Looking down on the cake the first thing that came to my mind was this episode of Friends, so I thought I’d share some clips of the episode with you. I figure its better to laugh over lost cake than cry, right?
I was able to save the top half of the cake, and I can tell you it’s really good. If you’re interested in making it the recipe is here.
I hope you all had a great week. It’s been very busy for me, and I’m really glad the weekend is almost here. There is a snow storm coming, and I’m ready to cuddle up on the couch and relax.
I don’t have a recipe this week, but I do have some really exciting news; I am going to Eat Write Retreat thanks to a sponsorship from Canadian Beef! It’s an amazing opportunity and I am incredibly grateful. I can’t wait!
What makes you happy? I’ve been thinking a lot about this question lately, mostly in a work context. Turmoil at the office has me thinking about what I want to be when I grow up. Yes, I know that by all reasonable measures I am a grown up, but I’ve always gone with the flow and let circumstances lead me rather than making real choices. Not really grown up behaviour. Circumstances have now led me to a place that makes me very uncomfortable, and I’ve realized need to take control.
When I think about what I want to do I draw a complete blank. The question seems so huge I can’t manage it. So I’m trying to frame the question differently; what makes me happy? The answer to that question tends to be little things. A Tuesday night with friends and wine.. my yellow rubber boots.. singing at the top of my lungs in the car. And a great meal with family. The kind where everyone is there, my cousins telling the most ridiculous stories, and all of us feeling stuffed beyond belief. A staple at these meals has always been lamb, one of my favourite things to eat. This doesn’t really solve my career issues, but having lamb for dinner Sunday night did make me feel a little better. The little things will always be there, no matter what goes on in the office.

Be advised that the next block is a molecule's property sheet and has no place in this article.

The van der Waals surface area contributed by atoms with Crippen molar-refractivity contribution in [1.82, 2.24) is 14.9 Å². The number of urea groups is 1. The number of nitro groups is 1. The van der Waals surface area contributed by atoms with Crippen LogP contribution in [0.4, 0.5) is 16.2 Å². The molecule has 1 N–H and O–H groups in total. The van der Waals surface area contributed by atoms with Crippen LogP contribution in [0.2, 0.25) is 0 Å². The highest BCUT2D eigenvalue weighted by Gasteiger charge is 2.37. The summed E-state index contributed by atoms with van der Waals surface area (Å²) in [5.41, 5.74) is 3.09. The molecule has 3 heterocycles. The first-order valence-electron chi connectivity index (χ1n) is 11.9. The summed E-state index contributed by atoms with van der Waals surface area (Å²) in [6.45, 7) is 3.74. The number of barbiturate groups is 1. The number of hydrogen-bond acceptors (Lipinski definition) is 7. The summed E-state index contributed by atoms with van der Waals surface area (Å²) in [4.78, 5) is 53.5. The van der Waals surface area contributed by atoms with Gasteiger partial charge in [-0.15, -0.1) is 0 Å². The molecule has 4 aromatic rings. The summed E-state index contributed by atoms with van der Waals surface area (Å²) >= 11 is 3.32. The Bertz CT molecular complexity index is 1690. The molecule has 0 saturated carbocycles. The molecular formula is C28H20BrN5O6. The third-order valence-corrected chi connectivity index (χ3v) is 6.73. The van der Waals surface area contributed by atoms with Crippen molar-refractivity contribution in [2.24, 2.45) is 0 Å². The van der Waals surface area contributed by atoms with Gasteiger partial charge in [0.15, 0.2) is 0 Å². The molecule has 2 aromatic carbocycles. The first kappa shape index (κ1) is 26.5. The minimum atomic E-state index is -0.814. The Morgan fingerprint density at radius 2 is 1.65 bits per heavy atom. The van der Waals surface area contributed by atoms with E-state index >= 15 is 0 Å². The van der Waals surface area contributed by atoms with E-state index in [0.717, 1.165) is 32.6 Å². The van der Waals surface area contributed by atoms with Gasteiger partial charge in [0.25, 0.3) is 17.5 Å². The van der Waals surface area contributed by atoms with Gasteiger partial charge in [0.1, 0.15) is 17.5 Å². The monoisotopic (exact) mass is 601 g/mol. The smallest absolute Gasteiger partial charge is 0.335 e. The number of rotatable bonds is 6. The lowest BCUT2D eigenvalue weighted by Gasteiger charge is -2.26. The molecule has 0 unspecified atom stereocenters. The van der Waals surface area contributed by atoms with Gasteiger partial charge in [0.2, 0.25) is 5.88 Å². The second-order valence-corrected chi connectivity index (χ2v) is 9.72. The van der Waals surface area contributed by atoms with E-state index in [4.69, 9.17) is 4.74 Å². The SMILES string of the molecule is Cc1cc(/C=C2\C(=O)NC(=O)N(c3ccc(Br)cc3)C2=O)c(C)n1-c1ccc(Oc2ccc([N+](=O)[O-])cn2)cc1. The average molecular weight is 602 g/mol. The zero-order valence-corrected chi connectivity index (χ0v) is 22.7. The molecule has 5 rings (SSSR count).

My dad usually handles the lamb, but since I planned on blogging the recipe I decided to make it myself. I did go to him for guidance though, like should it be roasted with the fatty side up or down and how will I know when it’s done? The fatty side should be up, and there’s a pretty neat trick to figuring out if it’s done if you don’t have a meat thermometer. Press the thumb and index finger of your left hand together, now with your right hand poke the fleshy part of your thumb. That amount a give is what you would feel if you poked a piece of lamb that’s cooked rare. Press your thumb to your middle finger, and that amount of give is what you would feel from medium. The next finger over is well done. Or you could just use a thermometer.
1 frenched rack of lamb (8 cutlets) at room temperature
4 tbsp Dijon mustard
Preheat the oven to 425 F
Mix the panko, garlic, parsley, rosemary, onion powder, and half the salt and pepper together. Stir in 2 tbsp olive oil to hold the mixture together. Set aside.
Season the lamb with with the remaining salt and pepper. In a large skillet, heat the remaining tablespoon of oil till it just starts to smoke. Add the meat to the pan, browning on each side for 3 to 4 minutes. Remove the skillet. Cover the lamb with the Dijon, then press the panko mixture onto the mustard. Place the lamb on a rack in a roasting pan. Roast for 20 to 25 minutes for medium rare (130 F on an instant read thermometer). Cover with foil and let the meat rest for 10 minutes before slicing.
But this pie was a disaster from start to finish. It’s a chocolate pate sucré crust with a mixed berry filling and mascarpone cream topping.
The problems started with the crust. I planned on making it in a food processor, but for some reason it wouldn`t start. I couldn’t figure it out, everything was locked in properly. This didn’t hold me back though, I just made it by hand instead. I put the dough in the fridge to chill, and a few hours later I rolled out the dough. Or at least I tried to. It was impossible to roll. It kept sticking to the board and breaking into pieces. It quickly became to warm to manage, so I pressed it into the pie plate and let it chill over night.